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More houses make for a better balance

The plight of leasehold new build home owners has been well documented and earlier this year the government moved to ban such arrangements going forward.

But if anything, this episode highlighted the conflicts in the home-buying chain that means a customer’s welfare is not always at the heart of the process – even though it should be.

The number of leasehold houses in England is significantly higher than previously estimated, according to the Department for Communities and Local Government. It estimated in September that there were 1.4 million leasehold houses in England in 2015-16, compared with the previous estimate of 1.2 million in 2014-15, following a change in methodology to include socially rented properties.

For those trapped in leasehold houses, there is a long road to travel. The government has said it will consider what it can do to help the hundreds of thousands of existing leaseholders who face “onerous” annual payments.

While some lenders have stepped back from the market, finger pointing has already begun. But regardless of where the blame for this episode lies, the entire development in new build highlights a paradox. It’s unlikely that in any other walk of life you would buy or undertake such a large financial commitment with unknown or very onerous foreseeable liability.

The question is what causes people to throw caution to the wind or at least ignore their better instincts. Home buying is for most people an emotive business and combined with the inexperience of first-time buying, it’s easy to see how many can end up on the wrong side of a bad deal.

Notwithstanding all the advice out there, or perhaps in ignorance of this counsel, first-time buyers do exactly this every day of the week. While many are correctly advised of these facts by their conveyancer it seems clear the lack of supply again has enticed people to sacrifice the mid-term financial downside for the immediate ability to get a house.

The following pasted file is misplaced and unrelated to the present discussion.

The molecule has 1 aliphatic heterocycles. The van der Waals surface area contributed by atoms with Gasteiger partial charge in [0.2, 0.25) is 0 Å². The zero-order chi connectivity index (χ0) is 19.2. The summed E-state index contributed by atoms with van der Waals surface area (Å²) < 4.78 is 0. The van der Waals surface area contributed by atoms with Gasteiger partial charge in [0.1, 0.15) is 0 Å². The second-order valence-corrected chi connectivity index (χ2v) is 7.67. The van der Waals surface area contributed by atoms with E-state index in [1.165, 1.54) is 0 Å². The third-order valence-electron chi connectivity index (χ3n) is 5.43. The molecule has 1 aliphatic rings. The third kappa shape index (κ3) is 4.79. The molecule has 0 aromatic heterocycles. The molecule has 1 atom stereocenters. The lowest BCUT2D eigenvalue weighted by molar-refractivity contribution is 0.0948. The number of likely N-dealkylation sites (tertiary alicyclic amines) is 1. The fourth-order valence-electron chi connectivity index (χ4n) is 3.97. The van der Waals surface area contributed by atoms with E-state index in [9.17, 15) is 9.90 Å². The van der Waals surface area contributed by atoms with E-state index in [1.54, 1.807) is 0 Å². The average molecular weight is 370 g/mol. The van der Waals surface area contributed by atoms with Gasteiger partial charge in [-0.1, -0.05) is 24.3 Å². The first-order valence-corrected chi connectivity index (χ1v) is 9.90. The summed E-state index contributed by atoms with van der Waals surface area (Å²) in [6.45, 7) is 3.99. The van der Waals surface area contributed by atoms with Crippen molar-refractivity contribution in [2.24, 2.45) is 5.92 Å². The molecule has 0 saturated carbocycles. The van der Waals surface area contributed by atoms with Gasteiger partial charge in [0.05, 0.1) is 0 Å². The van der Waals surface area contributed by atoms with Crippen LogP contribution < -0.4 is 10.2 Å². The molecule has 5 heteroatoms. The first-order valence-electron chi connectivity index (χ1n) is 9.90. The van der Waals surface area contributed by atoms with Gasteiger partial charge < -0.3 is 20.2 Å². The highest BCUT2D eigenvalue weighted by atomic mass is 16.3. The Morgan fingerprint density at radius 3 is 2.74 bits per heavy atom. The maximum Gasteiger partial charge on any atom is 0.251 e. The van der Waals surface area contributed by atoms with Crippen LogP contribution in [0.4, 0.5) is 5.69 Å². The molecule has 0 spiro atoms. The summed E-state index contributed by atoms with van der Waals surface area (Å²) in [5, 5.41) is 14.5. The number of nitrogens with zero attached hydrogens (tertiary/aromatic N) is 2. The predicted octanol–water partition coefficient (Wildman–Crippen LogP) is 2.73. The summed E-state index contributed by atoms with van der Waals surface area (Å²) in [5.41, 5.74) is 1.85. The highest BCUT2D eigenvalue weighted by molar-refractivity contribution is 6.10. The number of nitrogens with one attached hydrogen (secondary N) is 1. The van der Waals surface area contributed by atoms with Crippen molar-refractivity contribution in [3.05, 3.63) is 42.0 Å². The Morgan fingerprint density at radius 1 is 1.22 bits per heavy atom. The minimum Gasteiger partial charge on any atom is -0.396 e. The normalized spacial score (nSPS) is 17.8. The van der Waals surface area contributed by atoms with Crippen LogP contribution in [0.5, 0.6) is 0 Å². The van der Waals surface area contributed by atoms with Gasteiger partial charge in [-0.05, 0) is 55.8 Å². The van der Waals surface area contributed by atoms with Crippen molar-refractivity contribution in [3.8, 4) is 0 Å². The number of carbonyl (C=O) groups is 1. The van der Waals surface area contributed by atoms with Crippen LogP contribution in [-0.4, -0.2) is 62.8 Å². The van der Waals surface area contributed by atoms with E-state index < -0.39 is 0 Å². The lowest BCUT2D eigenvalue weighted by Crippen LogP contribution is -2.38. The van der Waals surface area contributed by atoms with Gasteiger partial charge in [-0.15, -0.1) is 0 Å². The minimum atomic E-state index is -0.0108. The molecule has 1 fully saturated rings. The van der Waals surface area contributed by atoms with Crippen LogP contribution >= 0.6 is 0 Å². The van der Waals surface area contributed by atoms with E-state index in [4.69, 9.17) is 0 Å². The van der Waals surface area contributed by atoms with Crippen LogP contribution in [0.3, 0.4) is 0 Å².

A lack of supply has once again led to consumer detriment, which is why it is so important we endeavour to address this national housing crisis. By re-adjusting the odds in favour of buyers, we can mitigate their purchase risks.

Source: Mortgage Finance Gazette

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UK housebuilders fall after ban on new home leaseholds

Shares in UK housebuilders fell on Thursday after the government banned the sale of new homes on a leasehold basis, starting immediately.

The government said new ground rents would be set at zero as it aimed to end “feudal practices” in Britain’s residential construction industry.

Leaseholds are traditionally applied to flats and apartment blocks where the upkeep of shared spaces is maintained by the building’s leaseholder, who charges residents a “ground rent” to pay for this maintenance.

Single-occupier ground rent

But more recently, some housebuilders have applied such charges to new, single-occupier builds for the permission to make changes to the property. It is this practice that the government aims to stop with the new rules.

Sajid Javid, communities secretary, said: “It’s unacceptable for home buyers to be exploited through unnecessary leaseholds, unjustifiable charges and onerous ground rent terms.”

McCarthy & Stone tumbles

The government estimates that about 1.4 million households across England are on leaseholds, up from 1.2 million in 2015.

The announcement hit shares across the sector. Worst hit was retirement housebuilder McCarthy & Stone, whose chief executive Clive Fenton (left) criticised the government’s actions.

He said: “The proposal to set all ground rents to zero will result in a disruption of housing supply and contradicts the government’s stated objective of seeking new sources of housing.”

The company had expected to generate nearly £33m in profits from freehold reversion sales in 2018. Shares in McCarthy & Stone tumbled 10.59% to 152p in the first hour of trade on the London Stock Exchange.

Other market reaction

Other housebuilders were also lower. Persimmon lost 1.14% to £26.91, while Barratt Developments shed 1.01% to 636.5p, Taylor Wimpey fell 0.82% to 204.3p and Berkeley Group slid 1.67% to £41.39.